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Sondheim on Sondheim review at Royal Festival Hall, London – ‘exquisite performances’

Tyrone Huntley in Sondheim on Sondheim at Royal Festival Hall, London. Photo: Mark Allan
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The idea of a Sondheim revue is both a huge temptation and a folly. As magnificent as so many of his songs are, they’re always very deeply woven into the shows they come from and divorcing them of that context is to do them a disservice in many ways.

Still, it hasn’t stopped people trying. There’s been Putting it Together, Side by Side by Sondheim, Opening Doors, Marry Me a Little. And now Sondheim on Sondheim. First performed in 2010 in New York, the show was conceived by James Lapine with whom Sondheim wrote Into the Woods, Sunday in the Park with George and Passion. Its USP is that it features original filmed footage of the man himself providing commentary between songs.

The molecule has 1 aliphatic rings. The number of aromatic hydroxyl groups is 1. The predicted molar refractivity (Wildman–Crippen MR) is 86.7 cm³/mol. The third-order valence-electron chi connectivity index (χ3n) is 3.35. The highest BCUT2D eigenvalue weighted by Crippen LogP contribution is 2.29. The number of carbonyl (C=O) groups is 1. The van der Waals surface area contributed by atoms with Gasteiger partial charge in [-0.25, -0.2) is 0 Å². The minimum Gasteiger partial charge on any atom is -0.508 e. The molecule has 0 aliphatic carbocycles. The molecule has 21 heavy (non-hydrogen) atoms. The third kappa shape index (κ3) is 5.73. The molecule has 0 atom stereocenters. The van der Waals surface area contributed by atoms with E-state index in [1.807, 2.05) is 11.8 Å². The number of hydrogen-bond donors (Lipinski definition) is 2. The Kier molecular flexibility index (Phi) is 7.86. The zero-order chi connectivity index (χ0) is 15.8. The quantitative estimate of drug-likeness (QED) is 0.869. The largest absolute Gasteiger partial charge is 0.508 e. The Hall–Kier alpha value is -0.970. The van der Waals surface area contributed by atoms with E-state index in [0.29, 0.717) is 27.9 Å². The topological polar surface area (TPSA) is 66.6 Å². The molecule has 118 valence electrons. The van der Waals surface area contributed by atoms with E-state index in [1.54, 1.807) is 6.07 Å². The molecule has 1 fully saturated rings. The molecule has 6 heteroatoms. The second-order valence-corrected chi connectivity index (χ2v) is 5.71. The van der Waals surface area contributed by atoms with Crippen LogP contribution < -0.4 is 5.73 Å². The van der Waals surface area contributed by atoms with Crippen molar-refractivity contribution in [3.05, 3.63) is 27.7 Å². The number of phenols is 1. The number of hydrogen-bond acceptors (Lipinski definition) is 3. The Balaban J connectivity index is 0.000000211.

But it’s never clear what this show wants to be. Some footage is biographical, some describes process, some the history of particular songs or shows. The setlist is odd too: four consecutive songs from Passion, nothing from A Little Night Music (besides a few bars).

That said, the cast is fantastic, from Rebecca Trehearn’s seemingly effortless clarity to Julian Ovenden’s smooth tenor. Damian Humbley replaces Ben Forster fairly late in the day, and it’s a privilege to see him reprise Franklin Shepherd Inc from Merrily We Roll Along.

Aside from a roof-raising rendition of Being Alive from Company, the superb Tyrone Huntley is underused. And some of the diction gets lost in treble-heavy, over-amplified sound that comes across as very artificial alongside the lush BBC Concert Orchestra.

The strongest moments are those that tie footage and performance together, as when Sondheim describes two abortive opening numbers for A Funny Thing Happened on the Way to the Forum, which are then sung. Equally, the brief moments where he describes his relationship with Oscar Hammerstein are very moving.

The material is exquisite, and expertly performed. It’s just a shame the show as a whole doesn’t really hang together.

Sondheim on Sondheim will be broadcast on March 21 on BBC Radio 3 

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Exquisite performances don’t quite salvage a wonky Sondheim revue that lacks purpose